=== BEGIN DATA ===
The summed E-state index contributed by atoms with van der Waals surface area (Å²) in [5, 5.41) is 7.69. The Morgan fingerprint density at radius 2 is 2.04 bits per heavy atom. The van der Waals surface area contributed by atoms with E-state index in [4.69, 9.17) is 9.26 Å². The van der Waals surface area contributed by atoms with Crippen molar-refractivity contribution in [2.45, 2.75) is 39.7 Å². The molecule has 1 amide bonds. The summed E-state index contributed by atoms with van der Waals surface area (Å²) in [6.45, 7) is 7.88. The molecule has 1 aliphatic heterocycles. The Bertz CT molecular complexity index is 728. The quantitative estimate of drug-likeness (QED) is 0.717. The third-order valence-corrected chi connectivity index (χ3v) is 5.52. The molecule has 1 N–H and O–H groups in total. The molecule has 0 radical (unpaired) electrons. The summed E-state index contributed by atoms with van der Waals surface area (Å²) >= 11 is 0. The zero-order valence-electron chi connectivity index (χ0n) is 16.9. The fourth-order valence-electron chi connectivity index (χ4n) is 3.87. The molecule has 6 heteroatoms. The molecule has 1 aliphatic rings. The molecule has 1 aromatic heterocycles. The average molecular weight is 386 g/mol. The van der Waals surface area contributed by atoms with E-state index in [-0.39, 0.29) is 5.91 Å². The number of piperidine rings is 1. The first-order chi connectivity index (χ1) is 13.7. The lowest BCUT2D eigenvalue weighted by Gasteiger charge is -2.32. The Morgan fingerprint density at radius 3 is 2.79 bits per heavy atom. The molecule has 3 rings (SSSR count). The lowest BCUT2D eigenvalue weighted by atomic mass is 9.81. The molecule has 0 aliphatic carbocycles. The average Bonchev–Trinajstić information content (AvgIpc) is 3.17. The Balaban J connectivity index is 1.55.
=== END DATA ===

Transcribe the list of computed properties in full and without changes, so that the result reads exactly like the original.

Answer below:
The summed E-state index contributed by atoms with van der Waals surface area (Å²) in [5, 5.41) is 7.69. The Morgan fingerprint density at radius 2 is 2.04 bits per heavy atom. The van der Waals surface area contributed by atoms with E-state index in [4.69, 9.17) is 9.26 Å². The van der Waals surface area contributed by atoms with Crippen molar-refractivity contribution in [2.45, 2.75) is 39.7 Å². The molecule has 1 amide bonds. The summed E-state index contributed by atoms with van der Waals surface area (Å²) in [6.45, 7) is 7.88. The molecule has 1 aliphatic heterocycles. The Bertz CT molecular complexity index is 728. The quantitative estimate of drug-likeness (QED) is 0.717. The third-order valence-corrected chi connectivity index (χ3v) is 5.52. The molecule has 1 N–H and O–H groups in total. The molecule has 0 radical (unpaired) electrons. The summed E-state index contributed by atoms with van der Waals surface area (Å²) >= 11 is 0. The zero-order valence-electron chi connectivity index (χ0n) is 16.9. The fourth-order valence-electron chi connectivity index (χ4n) is 3.87. The molecule has 6 heteroatoms. The molecule has 1 aliphatic rings. The molecule has 1 aromatic heterocycles. The average molecular weight is 386 g/mol. The van der Waals surface area contributed by atoms with E-state index in [-0.39, 0.29) is 5.91 Å². The number of piperidine rings is 1. The first-order chi connectivity index (χ1) is 13.7. The lowest BCUT2D eigenvalue weighted by Gasteiger charge is -2.32. The Morgan fingerprint density at radius 3 is 2.79 bits per heavy atom. The molecule has 3 rings (SSSR count). The lowest BCUT2D eigenvalue weighted by atomic mass is 9.81. The molecule has 0 aliphatic carbocycles. The average Bonchev–Trinajstić information content (AvgIpc) is 3.17. The Balaban J connectivity index is 1.55.